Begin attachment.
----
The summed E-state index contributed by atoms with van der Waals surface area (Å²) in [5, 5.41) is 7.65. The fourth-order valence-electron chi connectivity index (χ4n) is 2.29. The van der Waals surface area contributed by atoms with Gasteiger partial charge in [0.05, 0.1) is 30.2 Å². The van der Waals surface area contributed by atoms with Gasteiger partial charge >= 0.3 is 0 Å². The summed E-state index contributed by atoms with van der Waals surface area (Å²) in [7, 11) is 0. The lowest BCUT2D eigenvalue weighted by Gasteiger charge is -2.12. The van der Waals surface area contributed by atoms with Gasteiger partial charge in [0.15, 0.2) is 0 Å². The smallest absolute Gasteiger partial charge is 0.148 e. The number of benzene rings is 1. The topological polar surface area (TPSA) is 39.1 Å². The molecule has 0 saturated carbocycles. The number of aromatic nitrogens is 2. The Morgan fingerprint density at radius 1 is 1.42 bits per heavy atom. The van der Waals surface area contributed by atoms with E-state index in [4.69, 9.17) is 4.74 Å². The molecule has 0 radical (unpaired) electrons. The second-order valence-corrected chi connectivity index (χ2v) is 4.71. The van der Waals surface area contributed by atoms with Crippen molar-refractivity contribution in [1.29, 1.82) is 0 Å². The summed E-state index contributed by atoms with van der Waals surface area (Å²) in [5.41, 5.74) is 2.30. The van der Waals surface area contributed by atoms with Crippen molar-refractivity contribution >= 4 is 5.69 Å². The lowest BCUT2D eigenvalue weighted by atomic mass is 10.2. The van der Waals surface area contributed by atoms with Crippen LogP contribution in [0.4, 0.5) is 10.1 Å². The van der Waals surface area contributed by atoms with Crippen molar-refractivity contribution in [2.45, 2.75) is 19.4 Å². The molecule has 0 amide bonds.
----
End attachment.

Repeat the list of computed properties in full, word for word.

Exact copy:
The summed E-state index contributed by atoms with van der Waals surface area (Å²) in [5, 5.41) is 7.65. The fourth-order valence-electron chi connectivity index (χ4n) is 2.29. The van der Waals surface area contributed by atoms with Gasteiger partial charge in [0.05, 0.1) is 30.2 Å². The van der Waals surface area contributed by atoms with Gasteiger partial charge >= 0.3 is 0 Å². The summed E-state index contributed by atoms with van der Waals surface area (Å²) in [7, 11) is 0. The lowest BCUT2D eigenvalue weighted by Gasteiger charge is -2.12. The van der Waals surface area contributed by atoms with Gasteiger partial charge in [0.15, 0.2) is 0 Å². The smallest absolute Gasteiger partial charge is 0.148 e. The number of benzene rings is 1. The topological polar surface area (TPSA) is 39.1 Å². The molecule has 0 saturated carbocycles. The number of aromatic nitrogens is 2. The Morgan fingerprint density at radius 1 is 1.42 bits per heavy atom. The van der Waals surface area contributed by atoms with E-state index in [4.69, 9.17) is 4.74 Å². The molecule has 0 radical (unpaired) electrons. The second-order valence-corrected chi connectivity index (χ2v) is 4.71. The van der Waals surface area contributed by atoms with Crippen molar-refractivity contribution in [1.29, 1.82) is 0 Å². The summed E-state index contributed by atoms with van der Waals surface area (Å²) in [5.41, 5.74) is 2.30. The van der Waals surface area contributed by atoms with Crippen molar-refractivity contribution >= 4 is 5.69 Å². The lowest BCUT2D eigenvalue weighted by atomic mass is 10.2. The van der Waals surface area contributed by atoms with Crippen LogP contribution in [0.4, 0.5) is 10.1 Å². The van der Waals surface area contributed by atoms with Crippen molar-refractivity contribution in [2.45, 2.75) is 19.4 Å². The molecule has 0 amide bonds.